It has been a long time since I have written. I have missed it. Somehow, I have found myself stuck in the swamp of grief. Not all day. Not every day. Not even in the same way. Just off balance. Running down dead ends. Falling down. Getting up. Feeling confused and, oh, so very, very tired.
It’s been just 17 days since I passed April 1, the two year mark of Brian’s death, even though it feels like a lot longer than that. And here I am, stumbling my way into year 3 without him. Still tripping over my own feet. Continuing to get in my own way while seeming to be looking for the “secret passageway” out of the abject sadness and feelings of hopelessness that sometimes sneak up on me and temporarily highjack an up mood, a feeling of “Hey, I think I am going to be OK — eventually.” Don’t get me wrong, I’m still actively trying my hardest to somehow work myself back onto the road of life. I just didn’t realize how many potholes that path had. Some days, much to my disappointment, it’s harder to move forward. On those days it’s more complicated to unpack the baggage that grief left me with. It slows me down so that I’m unable to stay in my lane once I finally claw my way back there.
I know what I need — and that’s to show myself some kindness. I know it won’t fix anything, because that is not how this works. There is no “fixing” my way out of grief. There are going to be days — weeks — when something sets me back. It’s on those days, in particular that I need to show myself kindness for what I’ve lived through to haver gotten this far. In her book, “It’s OK That You’re Not Ok,” Megan Devine says:
“Self-kindness is seriously difficult. We can talk all day about how other people deserve kindness, but when it comes to ourselves? Forget it. We know too much about our own shortcomings, the ways we’ve messed things up, just how badly we’re doing everything. We treat ourselves far more harshly than we would ever allow anyone else to treat us. Everyone struggles with this; it’s not just you. For many people, being kind to others is far, far easier.”p. 113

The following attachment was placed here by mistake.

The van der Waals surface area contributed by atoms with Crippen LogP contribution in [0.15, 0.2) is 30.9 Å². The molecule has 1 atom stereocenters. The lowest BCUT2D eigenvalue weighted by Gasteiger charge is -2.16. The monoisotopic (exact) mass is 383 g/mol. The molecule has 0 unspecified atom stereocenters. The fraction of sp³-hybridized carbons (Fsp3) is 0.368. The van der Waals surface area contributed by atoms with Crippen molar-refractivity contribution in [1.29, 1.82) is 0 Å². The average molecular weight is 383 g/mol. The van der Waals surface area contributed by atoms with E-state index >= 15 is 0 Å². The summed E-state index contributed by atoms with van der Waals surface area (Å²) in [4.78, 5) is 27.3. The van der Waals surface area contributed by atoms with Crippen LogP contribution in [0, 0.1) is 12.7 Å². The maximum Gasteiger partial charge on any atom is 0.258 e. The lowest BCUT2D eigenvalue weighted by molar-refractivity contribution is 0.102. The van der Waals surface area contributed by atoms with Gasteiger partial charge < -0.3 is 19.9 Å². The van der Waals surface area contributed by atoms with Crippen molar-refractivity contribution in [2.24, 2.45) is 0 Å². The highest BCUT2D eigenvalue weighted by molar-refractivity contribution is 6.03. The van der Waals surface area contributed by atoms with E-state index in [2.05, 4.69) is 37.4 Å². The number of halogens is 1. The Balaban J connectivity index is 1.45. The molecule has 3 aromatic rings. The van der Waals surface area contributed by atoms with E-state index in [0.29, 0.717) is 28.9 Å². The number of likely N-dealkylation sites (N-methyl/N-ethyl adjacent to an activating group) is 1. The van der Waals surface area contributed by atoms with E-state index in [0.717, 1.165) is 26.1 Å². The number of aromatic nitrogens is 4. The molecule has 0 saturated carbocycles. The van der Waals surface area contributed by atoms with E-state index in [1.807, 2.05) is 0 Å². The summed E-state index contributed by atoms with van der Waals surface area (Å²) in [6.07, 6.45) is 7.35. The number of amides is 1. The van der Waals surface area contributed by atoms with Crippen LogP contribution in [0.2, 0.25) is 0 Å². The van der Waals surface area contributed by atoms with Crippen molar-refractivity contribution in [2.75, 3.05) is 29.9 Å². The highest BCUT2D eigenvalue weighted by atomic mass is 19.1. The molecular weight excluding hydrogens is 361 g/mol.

And so, I’m going to work harder at doing just that. I’m going to, as it says on the base under the little wooden heart that sits where I am sure to see it every time I walk into my bedroom, “Do more of what makes your heart happy.” I’m going to practice self-love. Stop demanding so much of myself. Stop trying to be everything and do everything. Perhaps, as Megan Devine says, I need to write a love letter to myself. Whatever it is, I need to get at it. Actually, at the very top of the list of things that feed my soul is exactly what I am doing now — writing on this blog. Sharing my thoughts. Huh, I guess that means I’ve already started. Good deal. Now, to keep it up. I can do this.
“Let me be to my sad self-hereafter kind.”
Perter Pouncey, Rules for Old Men Waiting: A Novel
Self-compassion is simply GIVING the same KINDNESS to YOURSELF that you so freely give to others.
You yourself, as much as anybody in the entire universe, deserve your love & affection.
Self-compassion is a more effective motivator than self-criticism because its driving force is love, not fear.
Talk to yourself like you would someone you love.
Remember, you have been criticizing yourself for years and it hasn’t worked. Try approving of yourself and see what happens.
Louise L. Hay
“You have peace,” the old woman said, “when you make it with yourself.”